You really need traditional red-blue 3-D glasses to appreciate the image below fully. If you have them, put the red side over your left eye. But it’s a pretty cool image without the glasses, too – a 3-D image from NASA’s Curiosity on Mars.
Curiosity obtained these images of its landing site – which space scientists are now calling the Bradbury Landing site after Ray Bradbury, whose 1950 short story collection The Martian Chronicles probably inspired more than a few of these scientists. Curiosity’s Navigation camera used its left and right “eyes” to capture the image.
Between the rover on the right, and its shadow on the left, looms the rover’s eventual target: Mount Sharp. But before it goes there, it’s taking a detour toward another place of interest nearby, called Glenelg.
This full-resolution, 360-degree stereo panorama was taken on Sols 2 and 12 of the mission – that is, on the 2nd and 12th Martian days since Curiosity landed within the Gale Crater – or on August 8 and 18, 2012 according to earthly calendars.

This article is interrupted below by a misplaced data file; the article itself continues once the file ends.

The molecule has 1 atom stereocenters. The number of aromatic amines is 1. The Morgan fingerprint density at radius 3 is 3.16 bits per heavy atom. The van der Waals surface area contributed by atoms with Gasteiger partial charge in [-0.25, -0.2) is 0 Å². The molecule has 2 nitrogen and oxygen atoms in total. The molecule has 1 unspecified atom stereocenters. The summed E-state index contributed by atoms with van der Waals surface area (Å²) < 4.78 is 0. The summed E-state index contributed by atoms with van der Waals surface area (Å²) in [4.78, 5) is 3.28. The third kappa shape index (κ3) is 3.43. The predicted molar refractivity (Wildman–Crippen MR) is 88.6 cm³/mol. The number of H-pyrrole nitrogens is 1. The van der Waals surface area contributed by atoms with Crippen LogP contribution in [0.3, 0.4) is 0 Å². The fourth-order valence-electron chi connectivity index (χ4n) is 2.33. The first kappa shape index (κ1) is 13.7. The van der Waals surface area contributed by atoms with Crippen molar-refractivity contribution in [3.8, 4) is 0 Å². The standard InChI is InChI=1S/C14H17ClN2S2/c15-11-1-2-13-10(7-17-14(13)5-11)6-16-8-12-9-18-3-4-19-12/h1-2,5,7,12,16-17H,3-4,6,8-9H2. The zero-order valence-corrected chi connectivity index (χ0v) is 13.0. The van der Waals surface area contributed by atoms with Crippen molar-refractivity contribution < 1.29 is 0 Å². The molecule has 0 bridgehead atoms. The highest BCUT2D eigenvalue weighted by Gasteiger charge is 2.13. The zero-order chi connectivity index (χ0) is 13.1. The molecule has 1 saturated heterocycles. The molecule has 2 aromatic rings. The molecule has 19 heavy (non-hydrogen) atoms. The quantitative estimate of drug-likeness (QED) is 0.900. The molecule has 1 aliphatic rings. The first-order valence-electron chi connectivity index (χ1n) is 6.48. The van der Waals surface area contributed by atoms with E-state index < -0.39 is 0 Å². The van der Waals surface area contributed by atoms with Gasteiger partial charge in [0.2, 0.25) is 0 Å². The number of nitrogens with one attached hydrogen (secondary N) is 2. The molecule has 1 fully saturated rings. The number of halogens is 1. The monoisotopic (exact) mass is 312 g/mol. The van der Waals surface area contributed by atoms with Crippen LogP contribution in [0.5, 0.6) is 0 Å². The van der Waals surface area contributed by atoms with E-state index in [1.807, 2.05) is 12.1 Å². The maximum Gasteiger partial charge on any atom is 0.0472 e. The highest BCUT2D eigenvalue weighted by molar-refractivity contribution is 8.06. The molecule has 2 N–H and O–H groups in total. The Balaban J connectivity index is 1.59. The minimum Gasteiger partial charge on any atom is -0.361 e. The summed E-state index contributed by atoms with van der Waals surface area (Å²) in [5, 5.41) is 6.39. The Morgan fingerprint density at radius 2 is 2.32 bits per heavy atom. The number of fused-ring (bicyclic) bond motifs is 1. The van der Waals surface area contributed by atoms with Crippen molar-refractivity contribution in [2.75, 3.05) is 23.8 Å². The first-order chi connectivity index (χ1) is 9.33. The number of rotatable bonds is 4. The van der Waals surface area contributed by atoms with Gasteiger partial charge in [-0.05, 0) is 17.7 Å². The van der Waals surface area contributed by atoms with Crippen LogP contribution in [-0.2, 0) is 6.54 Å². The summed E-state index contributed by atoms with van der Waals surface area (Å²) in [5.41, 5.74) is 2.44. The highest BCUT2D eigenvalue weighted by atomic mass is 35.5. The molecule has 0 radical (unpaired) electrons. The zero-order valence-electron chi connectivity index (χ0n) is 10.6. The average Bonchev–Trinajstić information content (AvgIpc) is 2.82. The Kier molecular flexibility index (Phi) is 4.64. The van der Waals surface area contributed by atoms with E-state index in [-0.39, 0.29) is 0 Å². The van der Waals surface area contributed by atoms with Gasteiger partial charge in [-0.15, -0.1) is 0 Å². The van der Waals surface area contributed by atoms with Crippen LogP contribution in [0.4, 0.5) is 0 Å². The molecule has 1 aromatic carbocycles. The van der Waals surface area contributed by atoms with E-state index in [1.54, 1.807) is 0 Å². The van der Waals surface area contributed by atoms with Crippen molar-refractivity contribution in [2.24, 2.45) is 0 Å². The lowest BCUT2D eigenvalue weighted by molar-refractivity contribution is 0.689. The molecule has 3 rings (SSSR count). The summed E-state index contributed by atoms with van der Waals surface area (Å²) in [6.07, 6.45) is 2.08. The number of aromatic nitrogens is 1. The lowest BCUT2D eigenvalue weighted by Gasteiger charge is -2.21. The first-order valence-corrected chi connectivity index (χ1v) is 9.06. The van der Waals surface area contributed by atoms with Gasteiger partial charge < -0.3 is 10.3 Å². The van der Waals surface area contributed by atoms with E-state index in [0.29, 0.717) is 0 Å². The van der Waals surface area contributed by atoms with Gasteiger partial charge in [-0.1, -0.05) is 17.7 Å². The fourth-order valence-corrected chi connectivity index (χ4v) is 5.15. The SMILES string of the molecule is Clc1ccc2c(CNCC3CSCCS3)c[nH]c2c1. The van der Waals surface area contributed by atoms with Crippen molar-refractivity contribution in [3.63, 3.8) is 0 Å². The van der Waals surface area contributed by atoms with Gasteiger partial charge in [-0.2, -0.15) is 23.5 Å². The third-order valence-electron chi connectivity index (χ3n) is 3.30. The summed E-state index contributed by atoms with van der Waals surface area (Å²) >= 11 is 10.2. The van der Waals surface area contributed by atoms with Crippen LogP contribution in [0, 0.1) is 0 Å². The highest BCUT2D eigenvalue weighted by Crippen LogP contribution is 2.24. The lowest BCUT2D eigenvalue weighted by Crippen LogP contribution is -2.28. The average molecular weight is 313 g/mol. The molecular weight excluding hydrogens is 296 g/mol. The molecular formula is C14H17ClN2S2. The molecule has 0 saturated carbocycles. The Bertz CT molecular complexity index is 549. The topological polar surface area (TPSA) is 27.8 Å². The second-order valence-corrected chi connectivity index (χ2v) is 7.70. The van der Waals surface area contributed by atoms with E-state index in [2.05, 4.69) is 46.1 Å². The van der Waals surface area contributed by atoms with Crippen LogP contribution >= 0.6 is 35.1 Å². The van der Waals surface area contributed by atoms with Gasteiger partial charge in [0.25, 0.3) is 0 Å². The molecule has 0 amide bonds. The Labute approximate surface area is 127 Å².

Bottom line: Cool 3-D image from Curiosity rover on Mars!
Deborah Byrd created the EarthSky radio series in 1991 and founded EarthSky.org in 1994. Today, she serves as Editor-in-Chief of this website. She has won a galaxy of awards from the broadcasting and science communities, including having an asteroid named 3505 Byrd in her honor. A science communicator and educator since 1976, Byrd believes in science as a force for good in the world and a vital tool for the 21st century. "Being an EarthSky editor is like hosting a big global party for cool nature-lovers," she says.